In these interviews we can meet more deeply the members of the recently established YEBN Board for the period 2020-2021. The next member to be introduced is Alexandra Nothnagel, YEBN’s Vice-President.
This is what Alexandra wants to tell us about herself.
As a German biochemist, I knew and profited all my studies from the offers of btS at my university, one of the German founding members of YEBN. During my thesis in neurobiology in Paris, I joined the organisation team of a biotechnology job fair – when they were looking for international partners I proposed the YEBN that I knew as a friend of mine, Irina Epstein, was a former president of the association. Once in contact with the team and concept, I got absorbed by the sympatric team spirit and opportunities within the YEBN. Networking in student and researchers’ associations is my fun leisure activity for 16 years already and feeling like a European citizen since my time in a European School were helping to easily engage with the YEBN’s aims.
What, in your opinion, makes YEBN special?
YEBN is driven by ideas that survive administrative formats, cross country borders, and reunite persons that never met each other around common goals of bridging science and industry and making biotechnology research and innovation accessible and well-recognized as it is addressing many UN sustainability goals with specific solutions.
How do you think YEBN can help you develop a successful career?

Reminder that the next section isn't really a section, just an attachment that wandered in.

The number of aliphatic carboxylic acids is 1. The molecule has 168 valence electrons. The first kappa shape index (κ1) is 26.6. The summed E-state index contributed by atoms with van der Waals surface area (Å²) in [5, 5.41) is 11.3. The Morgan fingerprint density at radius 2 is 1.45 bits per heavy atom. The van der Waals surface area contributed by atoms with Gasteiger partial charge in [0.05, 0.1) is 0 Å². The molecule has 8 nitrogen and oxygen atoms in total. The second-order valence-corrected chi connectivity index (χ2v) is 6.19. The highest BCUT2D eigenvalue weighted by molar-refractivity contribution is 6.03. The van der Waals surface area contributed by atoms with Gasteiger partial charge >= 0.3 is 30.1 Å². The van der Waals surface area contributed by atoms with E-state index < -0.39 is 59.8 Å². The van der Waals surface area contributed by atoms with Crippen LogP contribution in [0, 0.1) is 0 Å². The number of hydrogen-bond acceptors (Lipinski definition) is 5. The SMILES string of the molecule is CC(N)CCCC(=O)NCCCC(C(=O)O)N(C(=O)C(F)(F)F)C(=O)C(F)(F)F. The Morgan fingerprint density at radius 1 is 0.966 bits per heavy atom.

It’s all about team building, change strategy, professional networking, project and people management, governance and communication skills – The work in the YEBN executive board brings you a kit of competences needed when you found your own social innovation business as an entrepreneur and thus is a perfect preparation for many positions available in industry.
“ YEBN is driven by ideas that survive administrative formats, cross country borders, and reunite persons that never met each other around common goals.”
What are your goals for YEBN in 2020-2021 as Vice-president?
Make the YEBN grow with new regional boards and internal as well as individual members and link them with common goals to the growing alumni member community. From 2021 on, I wish to prepare the YEBN and its members with goal-oriented training to have its own regular big challenge-event for which I proposed the name Young European Biothackathon. A special focus will be laid on the YEBN inclusivity axis by supporting the preparation of a future scientific Europe tour with a sensor-equipped wheelchair with our partner association FEDEEH in France– stay tuned.
How do you try to make a change for the better?
Share all my ideas trying not to judge them alone with competent teams to permit some of these ideas to gain their own life and survive by gaining support from others instead of pushing them alone. I try to match the right ideas with the right people and the best conditions to initiate action to make “a change for the better” happen and not just letting “the better” exist in endless discussions. A key for me is to support needs, individuals, institutions, and this with the philosophy of equity – respecting every individual and personal need whenever possible.